5 things you should read this week #4
there are some great ones in here!!
hi!! it’s been a minute — longer than usual. i’m sorry! basically i’m moving across the country and freaking out all the time and also leaving my current role at my day job so i can hopefully start getting enough sleep and so my brain will finally work well enough to actually write essays. i have literally 4 of them all half-finished but i’m totally paralyzed about publishing them because i’ve gained 15,000 subscribers since my last big essay and i now get 1-2 emails a day telling me that i’m a total hack and sometimes also a slut (to which i’m always like, so you think i’m pretty??? <3). if you are my literary agent reading this, i will send you my proposal SO SOON!! to everyone else, i hope you enjoy all the things i read this week. and thank you for reading, as always. my life is changing too fast for me to keep up (in a good way) and it’s all thanks to you!
this week, we have a stunning criticism of the #metoo landscape in the context of the amber heard trial, the definitive analysis of esoteric catholic-posting, the cruelest, juiciest takedown of blake lively you will ever read, a fiery criticism of the democrats’ “sentimentality politics”, and more. as usual, would LOVE to hear your thoughts on any and all of the pieces in the comments below. i miss our talks!!!
We Don’t Want To Believe by Caroline Walsh-King
my darkest and most useless impulse, always, is to languish in meta-analysis — to criticize the criticisms of the criticisms rather than gather the gumption to criticize the thing itself — and i appreciate deeply that caroline calls bullshit on that impulse in this very necessary piece on the amber heard trial. the piece is sharp and evocative and crystallizes in a damning thesis: that, behind the facade of change and the few individual men made into ritual sacrifices for the survival of the status quo, the culture at large has never, ever had the slightest interest in protecting, defending, or least of all “believing” women. it’s studded with insights — i’ve read it three times already. “…Even people who recognize that “observation” as complete bullshit will wonder how we could have fallen so far from the glorious heights of fall 2017, a time when we actually took women seriously. Let me be crystal clear. As a culture we have never ever given victims of assault, abuse, or harassment even a fraction of the support and restitution that they deserve and need. Not during #MeToo, not now, not ever. We’ve given them plenty of media coverage. We interview them and we watch them and we make movies and TV shows about them. We put them onstage at the Oscars so that we can publicly absolve ourselves of our complicity in their suffering. We make jokes about how evil Harvey Weinstein is, even if our dad was one of his accomplices. But the victims are not people we want to help, they are people we want to use.”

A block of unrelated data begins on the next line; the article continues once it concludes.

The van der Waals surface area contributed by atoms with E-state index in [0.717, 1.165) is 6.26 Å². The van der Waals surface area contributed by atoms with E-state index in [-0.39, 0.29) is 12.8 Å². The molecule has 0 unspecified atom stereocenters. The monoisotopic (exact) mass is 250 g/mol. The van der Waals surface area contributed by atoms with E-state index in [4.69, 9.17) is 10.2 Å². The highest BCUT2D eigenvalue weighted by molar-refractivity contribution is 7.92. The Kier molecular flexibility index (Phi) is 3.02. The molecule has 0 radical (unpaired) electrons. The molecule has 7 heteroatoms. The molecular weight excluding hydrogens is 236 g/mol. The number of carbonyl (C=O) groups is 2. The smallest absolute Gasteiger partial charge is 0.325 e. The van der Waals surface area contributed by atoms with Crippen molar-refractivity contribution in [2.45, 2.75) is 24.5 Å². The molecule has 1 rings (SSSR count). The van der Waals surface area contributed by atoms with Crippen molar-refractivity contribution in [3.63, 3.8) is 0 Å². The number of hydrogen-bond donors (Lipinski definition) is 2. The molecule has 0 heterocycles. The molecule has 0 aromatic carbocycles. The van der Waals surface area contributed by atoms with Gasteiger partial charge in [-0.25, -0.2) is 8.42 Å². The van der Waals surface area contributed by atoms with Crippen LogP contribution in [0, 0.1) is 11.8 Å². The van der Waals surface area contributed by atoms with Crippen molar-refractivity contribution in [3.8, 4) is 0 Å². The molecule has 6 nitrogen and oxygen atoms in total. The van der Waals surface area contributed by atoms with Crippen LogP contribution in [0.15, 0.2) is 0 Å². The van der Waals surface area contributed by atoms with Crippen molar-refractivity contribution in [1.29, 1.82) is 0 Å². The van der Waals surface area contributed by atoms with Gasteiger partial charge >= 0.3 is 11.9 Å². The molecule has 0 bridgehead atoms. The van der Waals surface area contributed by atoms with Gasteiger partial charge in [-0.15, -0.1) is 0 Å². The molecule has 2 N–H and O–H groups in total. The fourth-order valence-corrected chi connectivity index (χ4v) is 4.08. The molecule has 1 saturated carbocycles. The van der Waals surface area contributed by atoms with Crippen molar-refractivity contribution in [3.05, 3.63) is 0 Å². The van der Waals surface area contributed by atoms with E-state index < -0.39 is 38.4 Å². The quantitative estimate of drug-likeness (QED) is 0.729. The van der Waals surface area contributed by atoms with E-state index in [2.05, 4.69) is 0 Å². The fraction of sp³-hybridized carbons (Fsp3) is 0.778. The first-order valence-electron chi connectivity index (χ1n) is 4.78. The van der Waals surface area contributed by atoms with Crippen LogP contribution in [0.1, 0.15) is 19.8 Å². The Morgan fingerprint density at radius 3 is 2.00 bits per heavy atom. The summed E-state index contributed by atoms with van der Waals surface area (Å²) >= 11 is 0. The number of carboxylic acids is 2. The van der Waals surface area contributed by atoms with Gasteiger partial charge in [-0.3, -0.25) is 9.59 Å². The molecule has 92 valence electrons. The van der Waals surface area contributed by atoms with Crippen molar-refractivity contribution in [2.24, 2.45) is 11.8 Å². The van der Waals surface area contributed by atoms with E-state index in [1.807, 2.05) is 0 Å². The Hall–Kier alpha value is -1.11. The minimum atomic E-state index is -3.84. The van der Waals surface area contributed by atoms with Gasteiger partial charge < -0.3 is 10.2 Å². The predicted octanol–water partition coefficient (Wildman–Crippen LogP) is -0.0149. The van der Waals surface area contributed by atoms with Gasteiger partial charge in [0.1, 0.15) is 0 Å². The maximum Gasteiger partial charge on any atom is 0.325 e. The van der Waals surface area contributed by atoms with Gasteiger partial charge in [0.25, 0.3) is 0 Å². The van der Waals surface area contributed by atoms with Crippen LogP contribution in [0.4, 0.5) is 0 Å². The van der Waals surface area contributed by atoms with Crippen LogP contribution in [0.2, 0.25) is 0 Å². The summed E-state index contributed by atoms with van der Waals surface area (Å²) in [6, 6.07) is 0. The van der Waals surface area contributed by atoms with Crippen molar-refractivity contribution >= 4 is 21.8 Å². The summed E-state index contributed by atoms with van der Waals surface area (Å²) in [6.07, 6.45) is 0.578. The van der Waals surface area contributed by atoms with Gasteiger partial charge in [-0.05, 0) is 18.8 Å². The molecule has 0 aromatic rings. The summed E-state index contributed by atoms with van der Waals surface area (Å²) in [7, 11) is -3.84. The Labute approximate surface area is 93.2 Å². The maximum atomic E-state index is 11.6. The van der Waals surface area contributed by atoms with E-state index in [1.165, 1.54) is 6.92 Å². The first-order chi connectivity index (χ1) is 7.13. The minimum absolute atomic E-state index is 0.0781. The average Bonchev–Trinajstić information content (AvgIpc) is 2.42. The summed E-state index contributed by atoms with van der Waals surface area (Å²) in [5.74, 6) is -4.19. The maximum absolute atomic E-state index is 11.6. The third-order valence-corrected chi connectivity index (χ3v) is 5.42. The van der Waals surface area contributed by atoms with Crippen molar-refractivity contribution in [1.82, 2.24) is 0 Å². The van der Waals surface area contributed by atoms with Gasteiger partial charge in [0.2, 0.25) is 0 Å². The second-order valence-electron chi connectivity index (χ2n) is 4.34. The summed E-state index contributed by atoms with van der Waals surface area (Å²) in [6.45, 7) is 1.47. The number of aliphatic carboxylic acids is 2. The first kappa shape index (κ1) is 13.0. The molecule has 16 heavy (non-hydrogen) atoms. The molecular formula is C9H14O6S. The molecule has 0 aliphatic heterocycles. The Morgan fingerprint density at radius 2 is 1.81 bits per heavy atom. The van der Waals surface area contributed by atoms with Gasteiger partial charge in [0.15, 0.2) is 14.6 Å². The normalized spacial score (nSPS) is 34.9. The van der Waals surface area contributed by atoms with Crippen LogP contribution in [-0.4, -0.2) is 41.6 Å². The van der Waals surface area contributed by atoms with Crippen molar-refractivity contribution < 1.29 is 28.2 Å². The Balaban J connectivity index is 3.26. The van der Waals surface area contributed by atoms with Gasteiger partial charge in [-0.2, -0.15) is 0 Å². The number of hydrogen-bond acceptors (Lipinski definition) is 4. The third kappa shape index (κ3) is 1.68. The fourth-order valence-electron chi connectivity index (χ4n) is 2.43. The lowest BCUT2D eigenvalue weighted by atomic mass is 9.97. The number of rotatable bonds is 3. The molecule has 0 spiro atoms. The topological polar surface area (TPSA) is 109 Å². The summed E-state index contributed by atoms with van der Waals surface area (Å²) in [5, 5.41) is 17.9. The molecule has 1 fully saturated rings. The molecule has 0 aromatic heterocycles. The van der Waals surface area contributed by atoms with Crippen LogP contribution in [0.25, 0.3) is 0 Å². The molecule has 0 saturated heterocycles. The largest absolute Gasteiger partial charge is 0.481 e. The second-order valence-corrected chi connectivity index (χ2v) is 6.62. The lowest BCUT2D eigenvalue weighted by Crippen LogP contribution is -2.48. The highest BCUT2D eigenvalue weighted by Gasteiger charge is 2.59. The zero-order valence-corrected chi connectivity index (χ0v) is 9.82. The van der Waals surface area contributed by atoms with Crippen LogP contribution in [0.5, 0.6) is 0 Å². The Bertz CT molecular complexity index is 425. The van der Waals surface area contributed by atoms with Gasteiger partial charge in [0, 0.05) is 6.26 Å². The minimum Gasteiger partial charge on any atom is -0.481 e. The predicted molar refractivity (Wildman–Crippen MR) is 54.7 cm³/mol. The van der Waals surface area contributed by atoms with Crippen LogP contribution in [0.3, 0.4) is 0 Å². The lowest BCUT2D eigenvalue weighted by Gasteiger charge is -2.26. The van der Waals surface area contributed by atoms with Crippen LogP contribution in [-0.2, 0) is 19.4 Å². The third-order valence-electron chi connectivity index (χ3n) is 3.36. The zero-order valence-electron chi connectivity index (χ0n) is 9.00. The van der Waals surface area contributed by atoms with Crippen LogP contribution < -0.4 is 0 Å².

Godposting – or: New Internet Esotericism by Biz Sherbert
i love biz. she analyzes internet subcultures with precision & elegance without ever sounding like she’s looking down on them, which is a skill i’m still desperately trying to hone (i typically don’t look down on anything i criticize, because i think the best criticism comes from love, but sometimes i think i can sound snarkier than i ever mean to). this piece is beautifully written and would be worth reading as a crash course on prose in and of itself, and it’s also the most definitive piece i’ve ever read about godposting & the urge to confess. must-read! “At the heart of all this motion is a lust for crawling through someone else’s ambiguity, in staring at a post or profile for longer than the machine’s trained you to, in the toothsome frustration of trying to figure out what’s a revelation, what’s a dark joke, and what’s just the result of a chemically imbalanced brain and an eternally available keyboard. The screen light bouncing off the highest points of your face as you try to make sense of someone is addictive, though exhausting.”
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